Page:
Dirt Candy officially launched brunch service at their Lower East Side space. We dropped by during the soft open, and not surprisingly, it was doing brisk business. There was a nice, neighborhood feel to the place, despite the slick, new relocation, with small groups and families enjoying the brunch, including Bob Tuschman of the Food Network!
The menu, as expected, features traditional brunch fare with a seasonally-driven, vegetarian twist. You can choose from corn french toast, green huevos and no ham, zucchini pancakes, carrot granola, omelette with a spicy cilantro radish filling and a “canadian cracker” waffle with cheddar and roasted tomatoes. Even brunch libations get the vegetable treatment. You can order a “bloody carrie,” which has grilled carrot in it, or a yellow pepper mimosa, which utilizes real yellow pepper juice as a mixer.
If you’re feeling more lunch than brunch, there are several hearty veggie sandwiches you can choose from–the greens sandwich, which consists of various stir-fried greens in two giant slabs of focaccia bread, a smoky beet sandwich that apparently resembles pastrami, a cabbage and avocado with kimchi option, and an intriguing spinach ramen salad.
The way to go here is to share a brunch dish, a lunch sandwich, and the corn french toast as a dessert. This is one square meal that you won’t forget!
86 Allen St (between Broome and Grand St)
New York, NY 10002 (212) 228-7732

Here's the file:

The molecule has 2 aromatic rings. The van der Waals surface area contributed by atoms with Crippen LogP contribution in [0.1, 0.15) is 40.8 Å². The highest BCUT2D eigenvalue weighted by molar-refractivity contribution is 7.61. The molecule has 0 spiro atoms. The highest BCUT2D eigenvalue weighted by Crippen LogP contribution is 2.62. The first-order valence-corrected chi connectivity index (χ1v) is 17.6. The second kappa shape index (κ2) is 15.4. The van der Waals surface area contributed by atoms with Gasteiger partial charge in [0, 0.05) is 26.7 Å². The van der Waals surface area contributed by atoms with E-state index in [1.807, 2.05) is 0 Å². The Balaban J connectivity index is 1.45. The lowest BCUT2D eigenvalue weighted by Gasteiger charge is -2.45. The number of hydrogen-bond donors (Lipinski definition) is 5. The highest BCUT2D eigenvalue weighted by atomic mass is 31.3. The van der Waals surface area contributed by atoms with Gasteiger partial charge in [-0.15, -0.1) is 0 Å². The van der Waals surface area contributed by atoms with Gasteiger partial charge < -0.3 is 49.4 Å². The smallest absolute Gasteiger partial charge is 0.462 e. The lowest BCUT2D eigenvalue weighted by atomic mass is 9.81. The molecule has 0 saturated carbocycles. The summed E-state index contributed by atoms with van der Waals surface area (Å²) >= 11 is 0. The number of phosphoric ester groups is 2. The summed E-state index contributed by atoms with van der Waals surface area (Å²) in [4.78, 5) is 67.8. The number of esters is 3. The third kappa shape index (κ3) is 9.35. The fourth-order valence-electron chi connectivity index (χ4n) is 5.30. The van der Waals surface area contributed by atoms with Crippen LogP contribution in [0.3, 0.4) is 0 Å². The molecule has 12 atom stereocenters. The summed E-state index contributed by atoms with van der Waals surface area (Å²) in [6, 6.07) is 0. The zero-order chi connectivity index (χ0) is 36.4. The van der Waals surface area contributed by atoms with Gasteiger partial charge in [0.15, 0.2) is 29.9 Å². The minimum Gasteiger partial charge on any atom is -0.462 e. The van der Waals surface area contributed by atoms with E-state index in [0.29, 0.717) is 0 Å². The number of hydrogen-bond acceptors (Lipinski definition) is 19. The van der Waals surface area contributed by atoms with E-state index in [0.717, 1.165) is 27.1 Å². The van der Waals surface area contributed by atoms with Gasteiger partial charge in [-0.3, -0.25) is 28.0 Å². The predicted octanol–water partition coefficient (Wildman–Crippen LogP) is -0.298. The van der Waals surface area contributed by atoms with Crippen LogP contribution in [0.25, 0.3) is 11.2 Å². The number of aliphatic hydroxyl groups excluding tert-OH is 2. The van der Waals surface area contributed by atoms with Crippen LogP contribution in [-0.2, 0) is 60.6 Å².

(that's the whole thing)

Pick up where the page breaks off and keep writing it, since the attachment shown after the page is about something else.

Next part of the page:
Dirt Candy is one of those rare vegetarian restaurants that have broad appeal. No offense to Quintessence or Caravan of Dreams, but you aren’t surrounded by really granola people who would probably kill you if you ever mentioned the word meat in their presence. The atmosphere at Dirt Candy is much more inviting and inclusive, because the focus is on cooking delicious and creative vegetable dishes for everyone. I’ve come down with a case of food faddism fatigue recently, having been underwhelmed by a lot of overhyped restaurants pumped up as the Next Big Thing, but the cooking at Dirt Candy snapped me out of it. It was one of those rare dinners that I kept thinking about days after because I was so surprised and impressed by the technique. For a restaurant to hold people’s attention with just vegetables for the entire dinner, time and time again, really says something about chef Amanda Cohen’s talent.
The menu is a bit vague in that items reference a vegetable but not a specific dish. For instance, the options for appetizers were listed as follows: Mushroom!, Cucumber!, Tomato!, Cabbage! There is a brief description for each item, but for the most part you still don’t know what to expect from your meal, which is part of the fun. Basically choose whatever vegetable you are in the mood for and just go with it. Cat and I were in a Tomato!, Mushroom! and Broccoli! kind of mood, and we’re always down for some great hush puppies. I noticed how there wasn’t an exclamation point after Jalapeno Hush Puppies on the menu. That’s because you don’t really need to be in a specific mood to eat them, they’re good all the time.
The jalapeno hush puppies definitely lived up to the hype. What I liked about them is how I could really taste the gritty cornmeal in the batter, because oftentimes hush puppies are relegated to doughy mush. It was perfectly fried with great texture, and the maple butter was like icing on hush puppy cake. Our waitress brought out a plate of focaccia bread and olive oil, which surprisingly turned out to be pretty addicting as well.